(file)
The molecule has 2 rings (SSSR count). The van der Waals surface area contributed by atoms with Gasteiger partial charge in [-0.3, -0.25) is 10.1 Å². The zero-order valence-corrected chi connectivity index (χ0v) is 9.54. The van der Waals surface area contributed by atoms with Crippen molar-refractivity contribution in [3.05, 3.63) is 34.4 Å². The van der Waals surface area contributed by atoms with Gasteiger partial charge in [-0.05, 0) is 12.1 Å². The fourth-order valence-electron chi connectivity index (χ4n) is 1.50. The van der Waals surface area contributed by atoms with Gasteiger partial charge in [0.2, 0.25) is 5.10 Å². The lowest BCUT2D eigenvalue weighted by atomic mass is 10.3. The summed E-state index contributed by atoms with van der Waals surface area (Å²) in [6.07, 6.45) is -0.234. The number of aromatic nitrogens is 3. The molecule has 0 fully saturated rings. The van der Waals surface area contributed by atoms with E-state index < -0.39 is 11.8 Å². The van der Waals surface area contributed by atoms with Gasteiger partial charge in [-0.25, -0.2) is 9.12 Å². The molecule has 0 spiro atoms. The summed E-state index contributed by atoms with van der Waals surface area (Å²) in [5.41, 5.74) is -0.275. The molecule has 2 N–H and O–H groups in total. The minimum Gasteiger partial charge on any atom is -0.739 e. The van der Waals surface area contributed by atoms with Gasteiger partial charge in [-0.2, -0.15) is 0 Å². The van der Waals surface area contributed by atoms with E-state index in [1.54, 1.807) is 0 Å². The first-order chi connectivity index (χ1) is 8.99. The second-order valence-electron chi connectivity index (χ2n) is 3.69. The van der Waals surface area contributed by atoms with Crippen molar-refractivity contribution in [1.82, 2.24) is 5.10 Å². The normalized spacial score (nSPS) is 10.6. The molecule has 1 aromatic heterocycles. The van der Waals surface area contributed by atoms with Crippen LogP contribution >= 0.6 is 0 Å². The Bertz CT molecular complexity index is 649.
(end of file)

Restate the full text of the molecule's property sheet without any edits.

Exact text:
The molecule has 2 rings (SSSR count). The van der Waals surface area contributed by atoms with Gasteiger partial charge in [-0.3, -0.25) is 10.1 Å². The zero-order valence-corrected chi connectivity index (χ0v) is 9.54. The van der Waals surface area contributed by atoms with Crippen molar-refractivity contribution in [3.05, 3.63) is 34.4 Å². The van der Waals surface area contributed by atoms with Gasteiger partial charge in [-0.05, 0) is 12.1 Å². The fourth-order valence-electron chi connectivity index (χ4n) is 1.50. The van der Waals surface area contributed by atoms with Gasteiger partial charge in [0.2, 0.25) is 5.10 Å². The lowest BCUT2D eigenvalue weighted by atomic mass is 10.3. The summed E-state index contributed by atoms with van der Waals surface area (Å²) in [6.07, 6.45) is -0.234. The number of aromatic nitrogens is 3. The molecule has 0 fully saturated rings. The van der Waals surface area contributed by atoms with E-state index < -0.39 is 11.8 Å². The van der Waals surface area contributed by atoms with Gasteiger partial charge in [-0.25, -0.2) is 9.12 Å². The molecule has 0 spiro atoms. The summed E-state index contributed by atoms with van der Waals surface area (Å²) in [5.41, 5.74) is -0.275. The molecule has 2 N–H and O–H groups in total. The minimum Gasteiger partial charge on any atom is -0.739 e. The van der Waals surface area contributed by atoms with Gasteiger partial charge in [-0.2, -0.15) is 0 Å². The van der Waals surface area contributed by atoms with E-state index in [1.54, 1.807) is 0 Å². The first-order chi connectivity index (χ1) is 8.99. The second-order valence-electron chi connectivity index (χ2n) is 3.69. The van der Waals surface area contributed by atoms with Crippen molar-refractivity contribution in [1.82, 2.24) is 5.10 Å². The normalized spacial score (nSPS) is 10.6. The molecule has 1 aromatic heterocycles. The van der Waals surface area contributed by atoms with Crippen LogP contribution >= 0.6 is 0 Å². The Bertz CT molecular complexity index is 649.